House Democrats are about to attempt something that Washington hasn’t done in over three decades: Enact immigration reforms that would give farmers better access to foreign workers while offering legal status to their existing employees.
The House Judiciary Committee is expected next week to take up the Farm Workforce Modernization Act, a bipartisan bill that would expand the H-2A visa program and allow farms to import workers for year-round jobs while also providing growers some relief on wage rates.
The full House could take up the bill as soon as the following week, sending it to the Republican-controlled Senate.
The White House has yet to take a position on the bill, which will be opposed by some conservatives because it allows undocumented immigrants to get legal status if they have been working on farms. The conservative Federation for American Immigration Reform said the bill does nothing to encourage farms to adopt new technology to reduce their labor needs and instead “focuses on amnestying millions of alien farmworkers and giving them a path to citizenship.”
Another big question mark is the American Farm Bureau Federation, the nation’s largest farm group, which has yet to endorse the bill because of concerns with some of the H-2A provisions.
But the bill, which was introduced with 24 Democratic and 20 Republican co-sponsors, has the potential to be historic, given that Congress hasn’t passed immigration reform since 1986, when the H-2A program was created.
The United Farm Workers and many major farm groups support the legislation, including the National Council of Agricultural Employers, National Council of Farmer Cooperatives, National Farmers Union, National Milk Producers Federation, United Fresh Produce Federation and Western Growers Association.
Sara Neagu-Reed, associate director of federal policy for the California Farm Bureau Federation, which broke from AFBF to support the legislation, said while it could be improved from agriculture’s perspective, “it struck a pretty good balance” between labor and farm interests.
The American Farm Bureau Federation, meanwhile, is seeking support for amendments to address its concerns with the bill. AFBF has three main objections: One is the cap on the number of year-round H-2A visas. The bill initially provides just 20,000 visas. Another concern is that the bill would make H-2A workers eligible for coverage under the Migrant and Seasonal Worker Protection Act, allowing those employees to sue farms in federal court for allegedly unfair treatment.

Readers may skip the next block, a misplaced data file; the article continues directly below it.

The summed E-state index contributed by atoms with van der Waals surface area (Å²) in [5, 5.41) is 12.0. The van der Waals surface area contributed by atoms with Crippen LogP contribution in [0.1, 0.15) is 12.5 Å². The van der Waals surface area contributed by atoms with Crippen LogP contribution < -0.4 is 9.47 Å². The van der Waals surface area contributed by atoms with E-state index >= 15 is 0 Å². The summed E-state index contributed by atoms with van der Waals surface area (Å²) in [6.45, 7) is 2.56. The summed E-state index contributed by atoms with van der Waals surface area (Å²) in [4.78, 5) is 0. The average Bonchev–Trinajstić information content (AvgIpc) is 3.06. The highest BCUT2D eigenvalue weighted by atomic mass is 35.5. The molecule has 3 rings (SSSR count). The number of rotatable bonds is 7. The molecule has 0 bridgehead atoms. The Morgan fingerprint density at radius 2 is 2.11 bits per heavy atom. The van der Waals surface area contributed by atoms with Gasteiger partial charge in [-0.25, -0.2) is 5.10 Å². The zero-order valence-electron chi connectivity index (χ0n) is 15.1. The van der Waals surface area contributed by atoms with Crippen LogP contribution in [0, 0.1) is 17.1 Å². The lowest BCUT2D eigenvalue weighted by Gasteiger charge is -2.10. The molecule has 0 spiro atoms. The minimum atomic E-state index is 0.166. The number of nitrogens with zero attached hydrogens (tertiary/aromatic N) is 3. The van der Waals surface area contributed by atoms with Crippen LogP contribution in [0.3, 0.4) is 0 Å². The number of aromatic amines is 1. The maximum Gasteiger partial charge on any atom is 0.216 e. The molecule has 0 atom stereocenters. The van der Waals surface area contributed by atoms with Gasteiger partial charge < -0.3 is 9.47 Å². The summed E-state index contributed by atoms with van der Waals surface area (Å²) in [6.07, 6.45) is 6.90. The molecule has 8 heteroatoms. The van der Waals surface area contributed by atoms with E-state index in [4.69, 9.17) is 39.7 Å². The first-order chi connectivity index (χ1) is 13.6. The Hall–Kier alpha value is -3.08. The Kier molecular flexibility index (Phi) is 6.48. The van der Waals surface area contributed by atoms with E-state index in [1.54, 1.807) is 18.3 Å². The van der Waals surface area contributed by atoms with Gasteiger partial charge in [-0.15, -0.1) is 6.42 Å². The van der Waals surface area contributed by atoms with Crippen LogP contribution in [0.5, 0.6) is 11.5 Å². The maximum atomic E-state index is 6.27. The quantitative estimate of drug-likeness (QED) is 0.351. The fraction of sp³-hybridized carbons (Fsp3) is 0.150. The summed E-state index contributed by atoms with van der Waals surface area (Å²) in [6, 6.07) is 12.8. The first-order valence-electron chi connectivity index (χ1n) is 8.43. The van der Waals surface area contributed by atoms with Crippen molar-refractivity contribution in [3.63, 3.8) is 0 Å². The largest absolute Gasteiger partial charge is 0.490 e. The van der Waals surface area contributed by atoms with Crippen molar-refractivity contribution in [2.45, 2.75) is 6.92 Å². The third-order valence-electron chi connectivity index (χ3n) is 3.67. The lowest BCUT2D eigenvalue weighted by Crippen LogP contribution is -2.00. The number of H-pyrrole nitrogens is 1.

AFBF’s third objection is that the bill would continue to base H-2A wage requirements on a survey of farm labor earnings. The bill would freeze wage rates for one year and then cap the increases in following years, but AFBF believes the 2019 wage levels are excessive and the survey skews the rates.
The program's “adverse effect wage rates,” or AEWR, set a floor for what farms must pay the workers based on prevailing regional wages for farm labor. The rates are adjusted annually based on the gross hourly rate for field and livestock workers, based on the semiannual farm labor survey compiled by USDA’s National Agricultural Statistics Service.
The bill borrows from a proposed rule that the Labor Department issued this summer that would set differing AEWR wage rates for various occupations. Some workers such as machine operators would see higher wages, while field workers could see decreases.
But that proposal is still a concern because workers with multiple tasks would likely be paid the rate for the task that corresponds with the highest wage rate, said Allison Crittenden, a congressional relations director with AFBF.
AFBF’s overarching concern is that the group wants to make sure that the H-2A program would provide a sufficient number of workers, given that the bill would make it mandatory for growers to start verifying the eligibility of employees using the E-Verify system, said Crittenden.